SAN DIEGO (CNS) - The city of San Diego can begin implementing provisions of a voter-approved initiative reforming its employee pension system, as long as negotiations with unions continue, a judge ruled Tuesday.
Superior Court Judge Luis Vargas denied a motion for a preliminary injunction against Proposition B filed by the state Public Employment Relations Board, which investigates union complaints.
Vargas had previously halted implementation on an interim basis so he could hear arguments from the two sides. He acknowledged in Tuesday's ruling that PERB held its own hearing on the ballot measure and has the initial jurisdiction in the case.
The city's employee unions contend that the initiative should never have been placed before voters because city officials did not negotiate its contents with them first. City Attorney Jan Goldsmith said that since the proposition was the product of private citizens, the meet-and-confer process was not required until after the vote.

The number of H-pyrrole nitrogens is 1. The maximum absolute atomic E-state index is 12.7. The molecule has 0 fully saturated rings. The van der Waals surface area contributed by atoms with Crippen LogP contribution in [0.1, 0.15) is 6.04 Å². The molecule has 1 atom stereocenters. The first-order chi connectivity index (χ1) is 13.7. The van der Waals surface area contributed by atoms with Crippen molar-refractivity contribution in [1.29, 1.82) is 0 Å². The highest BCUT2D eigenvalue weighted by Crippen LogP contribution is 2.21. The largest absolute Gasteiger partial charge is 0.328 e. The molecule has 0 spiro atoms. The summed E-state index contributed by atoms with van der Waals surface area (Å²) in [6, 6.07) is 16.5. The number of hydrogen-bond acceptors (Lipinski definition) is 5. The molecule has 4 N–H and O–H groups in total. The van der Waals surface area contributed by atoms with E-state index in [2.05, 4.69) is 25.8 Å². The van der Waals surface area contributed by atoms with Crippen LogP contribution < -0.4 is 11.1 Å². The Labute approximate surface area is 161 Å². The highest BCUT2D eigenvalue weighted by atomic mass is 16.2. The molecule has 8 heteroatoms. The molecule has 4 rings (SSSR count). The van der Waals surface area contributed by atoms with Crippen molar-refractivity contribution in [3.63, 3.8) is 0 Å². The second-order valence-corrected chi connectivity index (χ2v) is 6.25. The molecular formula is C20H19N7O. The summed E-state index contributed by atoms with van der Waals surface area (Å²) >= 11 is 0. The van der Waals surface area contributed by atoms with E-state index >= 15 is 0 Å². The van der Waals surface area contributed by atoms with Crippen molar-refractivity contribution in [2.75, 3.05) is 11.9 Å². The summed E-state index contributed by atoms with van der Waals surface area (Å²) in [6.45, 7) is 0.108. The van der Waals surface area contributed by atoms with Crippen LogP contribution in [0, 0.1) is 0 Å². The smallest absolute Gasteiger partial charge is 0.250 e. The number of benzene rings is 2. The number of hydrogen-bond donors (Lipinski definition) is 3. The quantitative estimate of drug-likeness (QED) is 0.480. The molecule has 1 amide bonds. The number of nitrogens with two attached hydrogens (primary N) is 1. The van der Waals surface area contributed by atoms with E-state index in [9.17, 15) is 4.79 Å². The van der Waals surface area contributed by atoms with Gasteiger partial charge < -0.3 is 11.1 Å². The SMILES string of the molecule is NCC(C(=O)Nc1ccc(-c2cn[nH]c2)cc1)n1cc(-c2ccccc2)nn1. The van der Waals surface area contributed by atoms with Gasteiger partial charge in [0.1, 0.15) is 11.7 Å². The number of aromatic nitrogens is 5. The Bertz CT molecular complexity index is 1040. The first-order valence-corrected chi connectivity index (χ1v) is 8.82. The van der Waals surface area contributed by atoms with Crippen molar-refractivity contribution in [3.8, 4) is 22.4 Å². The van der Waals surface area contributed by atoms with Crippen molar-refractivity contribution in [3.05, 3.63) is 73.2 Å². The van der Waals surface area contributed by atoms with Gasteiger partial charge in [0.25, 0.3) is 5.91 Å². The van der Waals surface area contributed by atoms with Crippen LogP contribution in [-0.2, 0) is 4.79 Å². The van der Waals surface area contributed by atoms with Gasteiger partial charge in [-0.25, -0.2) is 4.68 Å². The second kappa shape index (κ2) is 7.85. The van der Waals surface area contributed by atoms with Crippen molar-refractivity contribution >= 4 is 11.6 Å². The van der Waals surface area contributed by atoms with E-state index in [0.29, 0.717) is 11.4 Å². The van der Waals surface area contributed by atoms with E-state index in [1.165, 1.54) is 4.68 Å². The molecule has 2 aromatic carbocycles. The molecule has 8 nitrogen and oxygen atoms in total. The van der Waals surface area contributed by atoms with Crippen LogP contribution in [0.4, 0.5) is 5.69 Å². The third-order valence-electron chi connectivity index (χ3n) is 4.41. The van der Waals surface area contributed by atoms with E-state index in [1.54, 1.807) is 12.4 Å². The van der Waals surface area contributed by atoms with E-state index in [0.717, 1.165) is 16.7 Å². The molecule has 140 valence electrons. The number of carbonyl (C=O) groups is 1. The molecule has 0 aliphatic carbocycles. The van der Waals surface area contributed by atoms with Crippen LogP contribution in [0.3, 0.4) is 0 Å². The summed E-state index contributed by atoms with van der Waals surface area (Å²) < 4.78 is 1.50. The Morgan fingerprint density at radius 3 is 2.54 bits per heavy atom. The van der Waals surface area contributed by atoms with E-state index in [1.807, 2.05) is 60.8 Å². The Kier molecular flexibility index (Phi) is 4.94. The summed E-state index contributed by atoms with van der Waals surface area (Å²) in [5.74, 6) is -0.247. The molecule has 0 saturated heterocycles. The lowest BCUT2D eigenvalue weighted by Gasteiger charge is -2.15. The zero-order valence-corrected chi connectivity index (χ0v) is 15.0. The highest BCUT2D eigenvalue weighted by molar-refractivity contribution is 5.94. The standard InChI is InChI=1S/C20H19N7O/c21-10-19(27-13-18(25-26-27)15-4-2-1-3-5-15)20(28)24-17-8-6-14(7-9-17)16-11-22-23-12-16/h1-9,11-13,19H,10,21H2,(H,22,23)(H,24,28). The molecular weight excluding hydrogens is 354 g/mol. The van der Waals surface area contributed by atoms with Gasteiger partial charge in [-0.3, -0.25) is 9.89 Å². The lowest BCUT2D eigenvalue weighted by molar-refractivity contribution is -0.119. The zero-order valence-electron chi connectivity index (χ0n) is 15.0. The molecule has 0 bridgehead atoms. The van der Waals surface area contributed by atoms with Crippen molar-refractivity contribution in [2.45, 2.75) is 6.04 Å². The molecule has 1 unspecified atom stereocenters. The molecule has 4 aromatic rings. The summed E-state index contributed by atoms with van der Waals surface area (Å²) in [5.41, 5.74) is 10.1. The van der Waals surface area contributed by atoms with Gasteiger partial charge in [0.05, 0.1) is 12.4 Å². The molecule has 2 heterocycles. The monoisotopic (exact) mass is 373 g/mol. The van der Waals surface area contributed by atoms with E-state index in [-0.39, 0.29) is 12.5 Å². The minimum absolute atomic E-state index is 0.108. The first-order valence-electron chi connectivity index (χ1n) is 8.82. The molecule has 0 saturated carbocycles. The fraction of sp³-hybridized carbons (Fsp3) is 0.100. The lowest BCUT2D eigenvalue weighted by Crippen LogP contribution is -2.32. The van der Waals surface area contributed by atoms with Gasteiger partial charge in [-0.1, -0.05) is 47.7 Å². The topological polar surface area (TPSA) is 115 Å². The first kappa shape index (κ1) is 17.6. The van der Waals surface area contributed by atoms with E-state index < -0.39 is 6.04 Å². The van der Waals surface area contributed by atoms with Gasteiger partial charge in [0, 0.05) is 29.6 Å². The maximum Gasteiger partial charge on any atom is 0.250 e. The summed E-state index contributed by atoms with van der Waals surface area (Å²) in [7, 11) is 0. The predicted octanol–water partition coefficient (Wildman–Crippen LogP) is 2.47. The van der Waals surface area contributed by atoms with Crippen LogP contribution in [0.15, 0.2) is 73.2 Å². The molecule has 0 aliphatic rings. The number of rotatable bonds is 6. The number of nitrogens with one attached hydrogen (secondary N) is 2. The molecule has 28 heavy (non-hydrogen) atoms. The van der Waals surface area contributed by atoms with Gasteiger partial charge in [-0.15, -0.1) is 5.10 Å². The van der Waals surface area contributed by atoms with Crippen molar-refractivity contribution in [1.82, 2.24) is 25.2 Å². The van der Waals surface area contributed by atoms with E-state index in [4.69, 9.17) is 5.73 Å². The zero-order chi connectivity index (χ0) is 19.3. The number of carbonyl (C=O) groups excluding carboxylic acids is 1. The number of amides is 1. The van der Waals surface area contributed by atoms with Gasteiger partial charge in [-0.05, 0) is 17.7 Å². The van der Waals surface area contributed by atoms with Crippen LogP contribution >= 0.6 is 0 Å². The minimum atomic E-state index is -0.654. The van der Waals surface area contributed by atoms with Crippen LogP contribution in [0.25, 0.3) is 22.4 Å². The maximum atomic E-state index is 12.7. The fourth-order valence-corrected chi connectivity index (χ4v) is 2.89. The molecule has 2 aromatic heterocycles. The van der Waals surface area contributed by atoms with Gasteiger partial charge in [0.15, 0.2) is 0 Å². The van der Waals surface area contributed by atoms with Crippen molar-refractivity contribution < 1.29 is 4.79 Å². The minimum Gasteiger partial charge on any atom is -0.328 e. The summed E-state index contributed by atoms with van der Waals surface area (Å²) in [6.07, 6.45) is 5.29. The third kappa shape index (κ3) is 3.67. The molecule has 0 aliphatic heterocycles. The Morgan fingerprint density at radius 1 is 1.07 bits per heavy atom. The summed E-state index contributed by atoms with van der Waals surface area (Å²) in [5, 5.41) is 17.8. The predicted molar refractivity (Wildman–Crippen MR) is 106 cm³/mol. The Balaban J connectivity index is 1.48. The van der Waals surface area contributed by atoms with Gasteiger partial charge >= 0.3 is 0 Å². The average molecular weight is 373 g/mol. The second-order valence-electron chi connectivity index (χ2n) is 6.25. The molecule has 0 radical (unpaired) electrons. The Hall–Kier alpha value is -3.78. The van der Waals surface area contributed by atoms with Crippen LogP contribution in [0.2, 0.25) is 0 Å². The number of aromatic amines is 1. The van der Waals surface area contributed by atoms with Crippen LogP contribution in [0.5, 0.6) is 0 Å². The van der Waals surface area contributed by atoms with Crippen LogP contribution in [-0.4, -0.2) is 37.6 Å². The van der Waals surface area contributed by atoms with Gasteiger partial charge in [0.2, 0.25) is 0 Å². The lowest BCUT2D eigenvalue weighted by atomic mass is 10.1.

The judge ruled that bargaining between the city and its unions was progressing, and the process would not be affected by his denial of the injunction.
Proposition B passed with support from two-thirds of the city's voters in the June 5 election.
When implemented, most new employees will be given 401(k)-style retirement plans instead of being enrolled in the debt-ridden pension system. The measure also limits, for five years, the type of compensation that can be used to later calculate a worker's retirement payout.
"The voters have spoken and now the city will act to implement their will," Mayor Jerry Sanders said. "This initiative, which has now become a national model, will save taxpayers hundreds of millions of dollars that can instead be used to extend library hours and hire more police officers and firefighters."
Goldsmith said he was looking forward to continued bargaining with the labor unions.
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